Sasha Galbraith has a piece on Forbes today about Megan Brown, who launched a company called HatchedIt — a social calendar app, for planning, managing and coordinating events with friends and family. Much of it reads like a press release, a fluff piece about an entrepreneurial Mommy blogger, ripe for the kind of satire that Paul Rudnick dished out in The New Yorker last week. (But not, I should note, before Ruth Fowler beat him to the punch.)
What caught my eye was the title (“Lesson From a Woman of Wall Street: Ask For What You Want”), which promised to say something about asking; and what redeemed the article and kept it from being all fluff was Brown’s account of her rise through the male-dominated ranks of finance and her mockery of the “empty suits” with whom she used to work: “they all use a bevy of analogies like, ‘We all need to be rowing in the same direction’ and ‘picking the low-hanging fruit.’ You can’t understand anything they’re saying, but all the other men think they sound brilliant.” So here, I thought, is a woman schooled in the workings of power and language in the world of business.
For Brown, asking is something men expect; but it’s not something women do:
I also think there is a different way to manage men than you manage women… Men respond differently. I have to remind myself when dealing with a man, you need to be direct; you need to ask for what you need upfront; and you need to not be embarrassed or apologize. It’s a skill set that took me a long time to really understand in finance and I had to learn quickly to ramp up my career. But if not for those experiences, I don’t think I would understand that now, especially as we are looking for funding and partnerships, you really need to ask for what you want. And for a lot of women [in any industry or situation], that’s challenging.”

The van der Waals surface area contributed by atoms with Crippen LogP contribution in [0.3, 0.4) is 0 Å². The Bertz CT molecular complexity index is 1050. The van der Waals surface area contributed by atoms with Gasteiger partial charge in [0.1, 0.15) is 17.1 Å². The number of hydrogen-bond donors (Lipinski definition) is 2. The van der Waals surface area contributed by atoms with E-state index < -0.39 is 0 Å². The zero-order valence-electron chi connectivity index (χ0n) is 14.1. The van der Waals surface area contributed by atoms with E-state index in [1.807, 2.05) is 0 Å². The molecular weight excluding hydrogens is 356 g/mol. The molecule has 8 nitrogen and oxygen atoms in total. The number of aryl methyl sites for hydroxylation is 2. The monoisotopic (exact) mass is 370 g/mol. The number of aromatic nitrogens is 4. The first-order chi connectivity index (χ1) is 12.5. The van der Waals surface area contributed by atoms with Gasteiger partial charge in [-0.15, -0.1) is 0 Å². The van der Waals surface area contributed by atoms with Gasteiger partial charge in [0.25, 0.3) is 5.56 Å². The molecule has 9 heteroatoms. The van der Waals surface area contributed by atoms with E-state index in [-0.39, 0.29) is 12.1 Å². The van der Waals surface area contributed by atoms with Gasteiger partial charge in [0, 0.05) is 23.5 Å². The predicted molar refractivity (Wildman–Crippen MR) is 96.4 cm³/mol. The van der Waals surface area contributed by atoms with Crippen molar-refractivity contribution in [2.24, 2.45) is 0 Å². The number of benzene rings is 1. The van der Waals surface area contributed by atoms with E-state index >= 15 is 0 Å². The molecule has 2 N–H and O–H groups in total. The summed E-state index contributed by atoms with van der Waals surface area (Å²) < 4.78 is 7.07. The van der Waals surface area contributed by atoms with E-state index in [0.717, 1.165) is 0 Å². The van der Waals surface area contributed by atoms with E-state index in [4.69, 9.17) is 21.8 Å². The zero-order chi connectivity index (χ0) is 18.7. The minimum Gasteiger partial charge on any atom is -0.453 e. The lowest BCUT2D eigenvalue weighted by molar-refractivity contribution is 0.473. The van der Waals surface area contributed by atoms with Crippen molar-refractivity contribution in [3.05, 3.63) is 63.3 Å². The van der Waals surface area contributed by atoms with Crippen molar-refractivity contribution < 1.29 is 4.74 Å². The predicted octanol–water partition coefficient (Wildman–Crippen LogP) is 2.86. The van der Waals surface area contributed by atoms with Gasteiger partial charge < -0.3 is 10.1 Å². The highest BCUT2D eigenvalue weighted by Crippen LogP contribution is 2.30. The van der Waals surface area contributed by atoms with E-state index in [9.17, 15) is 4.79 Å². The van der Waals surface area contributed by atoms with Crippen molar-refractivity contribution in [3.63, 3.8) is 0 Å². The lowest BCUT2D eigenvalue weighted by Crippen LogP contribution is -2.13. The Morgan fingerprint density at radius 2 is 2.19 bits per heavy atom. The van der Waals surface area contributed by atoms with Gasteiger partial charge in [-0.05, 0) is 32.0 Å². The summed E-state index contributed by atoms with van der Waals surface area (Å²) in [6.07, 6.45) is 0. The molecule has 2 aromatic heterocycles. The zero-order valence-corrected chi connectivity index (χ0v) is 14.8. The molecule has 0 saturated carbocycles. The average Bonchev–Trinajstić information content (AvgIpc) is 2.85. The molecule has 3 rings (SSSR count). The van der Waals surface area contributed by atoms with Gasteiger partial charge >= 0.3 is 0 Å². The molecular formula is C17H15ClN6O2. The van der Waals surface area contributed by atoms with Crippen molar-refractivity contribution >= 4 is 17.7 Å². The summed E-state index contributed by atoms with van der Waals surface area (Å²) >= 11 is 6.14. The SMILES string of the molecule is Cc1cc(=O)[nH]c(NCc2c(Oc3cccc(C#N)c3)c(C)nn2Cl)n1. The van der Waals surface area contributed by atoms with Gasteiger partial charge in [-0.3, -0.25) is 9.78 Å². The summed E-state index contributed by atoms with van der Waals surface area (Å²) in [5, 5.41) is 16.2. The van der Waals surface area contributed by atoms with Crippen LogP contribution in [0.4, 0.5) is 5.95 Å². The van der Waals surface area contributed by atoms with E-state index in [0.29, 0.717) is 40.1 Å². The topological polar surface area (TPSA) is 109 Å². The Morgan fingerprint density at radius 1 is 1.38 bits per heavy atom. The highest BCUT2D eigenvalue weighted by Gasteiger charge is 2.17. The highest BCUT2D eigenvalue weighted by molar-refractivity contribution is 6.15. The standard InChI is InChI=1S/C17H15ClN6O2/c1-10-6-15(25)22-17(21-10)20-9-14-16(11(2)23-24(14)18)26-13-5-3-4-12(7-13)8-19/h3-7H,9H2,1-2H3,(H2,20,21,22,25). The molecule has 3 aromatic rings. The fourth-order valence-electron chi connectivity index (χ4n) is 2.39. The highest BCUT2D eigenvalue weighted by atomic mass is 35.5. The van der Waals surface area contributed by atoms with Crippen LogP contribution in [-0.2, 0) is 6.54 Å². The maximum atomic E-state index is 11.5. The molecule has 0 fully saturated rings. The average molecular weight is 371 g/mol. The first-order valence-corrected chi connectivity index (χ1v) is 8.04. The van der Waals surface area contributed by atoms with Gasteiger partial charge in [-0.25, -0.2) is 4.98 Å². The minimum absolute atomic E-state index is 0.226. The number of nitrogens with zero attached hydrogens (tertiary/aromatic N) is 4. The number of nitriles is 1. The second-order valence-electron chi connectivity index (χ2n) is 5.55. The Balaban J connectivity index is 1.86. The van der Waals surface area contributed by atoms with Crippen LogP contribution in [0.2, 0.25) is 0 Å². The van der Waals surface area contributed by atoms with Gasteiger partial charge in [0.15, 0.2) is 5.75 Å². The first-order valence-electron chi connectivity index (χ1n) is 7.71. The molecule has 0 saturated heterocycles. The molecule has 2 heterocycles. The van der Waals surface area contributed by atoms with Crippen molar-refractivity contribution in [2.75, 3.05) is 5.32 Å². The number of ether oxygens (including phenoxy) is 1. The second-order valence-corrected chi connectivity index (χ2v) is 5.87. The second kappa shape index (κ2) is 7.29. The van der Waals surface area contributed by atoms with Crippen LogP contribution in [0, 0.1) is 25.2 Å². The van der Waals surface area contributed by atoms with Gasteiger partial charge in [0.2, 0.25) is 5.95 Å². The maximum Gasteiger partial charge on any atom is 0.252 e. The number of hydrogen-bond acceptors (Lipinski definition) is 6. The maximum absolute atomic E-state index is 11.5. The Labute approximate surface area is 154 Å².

The trouble with this advice is that it rehearses stereotypes Brown probably learned from hanging around those empty suits. As research from the organization Catalyst shows, “it’s simply untrue” that women don’t ask.
For example, by looking at the career paths of over 4000 MBA grads from around the world, Catalyst found that women were more likely than men to ask for a variety of skill-building experiences and to proactively seek training opportunities. And we also found that women and men negotiated for a higher level position or greater compensation during the hiring process for their current job at equal rates.
Women do ask –but get little in return. Equally skilled men advance farther and more quickly than their female peers. In fact, we found that the $4600 pay gap that starts from day one grew to more than $31,000 several years down the track—even when women asked.
The Catalyst study concedes that “women who toot their own horn do get ahead –and are happier at work too,” but tooting your own horn is not really the same as asking. The issue is that when women ask, their requests are not being met. In a Washington Post article, Catalyst researchers Nancy Carter and Christine Silva point out that “people routinely take a tougher stance against women in negotiations than they do against men” and that talent management systems can be biased against women.
If entrenched sexism in the business environment affects everything from how women are received when they ask, to what they think they can ask for, as well as ideas of what power looks like, how it’s created and how it’s shared, then it might conceivably prevent some women from asking for what they want, or make it seem “challenging” to do so, as Megan Brown says. But I’m afraid that merely advising women “to ask for what you need upfront” is a bit like telling them they just have to lean in.
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